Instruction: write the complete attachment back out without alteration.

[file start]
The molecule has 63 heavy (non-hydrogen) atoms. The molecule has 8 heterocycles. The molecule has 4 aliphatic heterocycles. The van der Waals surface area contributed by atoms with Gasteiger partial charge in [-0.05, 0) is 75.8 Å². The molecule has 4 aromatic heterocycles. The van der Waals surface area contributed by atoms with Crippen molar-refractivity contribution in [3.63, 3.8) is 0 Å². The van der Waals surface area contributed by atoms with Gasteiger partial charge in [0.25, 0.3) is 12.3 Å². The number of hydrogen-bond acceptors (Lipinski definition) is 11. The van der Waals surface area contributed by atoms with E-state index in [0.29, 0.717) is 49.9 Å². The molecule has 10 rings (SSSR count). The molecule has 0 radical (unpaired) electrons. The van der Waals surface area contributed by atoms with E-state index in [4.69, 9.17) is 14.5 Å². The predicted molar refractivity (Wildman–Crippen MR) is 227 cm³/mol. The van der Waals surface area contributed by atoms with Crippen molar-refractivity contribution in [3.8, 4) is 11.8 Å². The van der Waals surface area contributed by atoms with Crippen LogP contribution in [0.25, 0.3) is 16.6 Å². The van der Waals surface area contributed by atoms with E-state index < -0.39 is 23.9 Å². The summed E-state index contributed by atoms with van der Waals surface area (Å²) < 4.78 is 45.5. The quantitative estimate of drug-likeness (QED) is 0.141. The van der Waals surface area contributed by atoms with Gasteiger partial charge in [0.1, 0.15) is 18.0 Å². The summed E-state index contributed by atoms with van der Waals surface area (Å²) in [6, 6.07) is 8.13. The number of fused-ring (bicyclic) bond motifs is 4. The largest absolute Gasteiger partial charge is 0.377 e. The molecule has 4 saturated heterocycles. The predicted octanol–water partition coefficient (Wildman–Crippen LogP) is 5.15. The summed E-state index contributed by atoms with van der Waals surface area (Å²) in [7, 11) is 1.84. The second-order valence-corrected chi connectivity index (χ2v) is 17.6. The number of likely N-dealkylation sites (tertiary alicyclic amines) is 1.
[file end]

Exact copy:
The molecule has 63 heavy (non-hydrogen) atoms. The molecule has 8 heterocycles. The molecule has 4 aliphatic heterocycles. The van der Waals surface area contributed by atoms with Gasteiger partial charge in [-0.05, 0) is 75.8 Å². The molecule has 4 aromatic heterocycles. The van der Waals surface area contributed by atoms with Crippen molar-refractivity contribution in [3.63, 3.8) is 0 Å². The van der Waals surface area contributed by atoms with Gasteiger partial charge in [0.25, 0.3) is 12.3 Å². The number of hydrogen-bond acceptors (Lipinski definition) is 11. The van der Waals surface area contributed by atoms with E-state index in [0.29, 0.717) is 49.9 Å². The molecule has 10 rings (SSSR count). The molecule has 0 radical (unpaired) electrons. The van der Waals surface area contributed by atoms with E-state index in [4.69, 9.17) is 14.5 Å². The predicted molar refractivity (Wildman–Crippen MR) is 227 cm³/mol. The van der Waals surface area contributed by atoms with Crippen molar-refractivity contribution in [3.8, 4) is 11.8 Å². The van der Waals surface area contributed by atoms with Crippen LogP contribution in [0.25, 0.3) is 16.6 Å². The van der Waals surface area contributed by atoms with E-state index < -0.39 is 23.9 Å². The summed E-state index contributed by atoms with van der Waals surface area (Å²) < 4.78 is 45.5. The quantitative estimate of drug-likeness (QED) is 0.141. The van der Waals surface area contributed by atoms with Gasteiger partial charge in [0.1, 0.15) is 18.0 Å². The summed E-state index contributed by atoms with van der Waals surface area (Å²) in [6, 6.07) is 8.13. The number of fused-ring (bicyclic) bond motifs is 4. The largest absolute Gasteiger partial charge is 0.377 e. The molecule has 4 saturated heterocycles. The predicted octanol–water partition coefficient (Wildman–Crippen LogP) is 5.15. The summed E-state index contributed by atoms with van der Waals surface area (Å²) in [7, 11) is 1.84. The second-order valence-corrected chi connectivity index (χ2v) is 17.6. The number of likely N-dealkylation sites (tertiary alicyclic amines) is 1.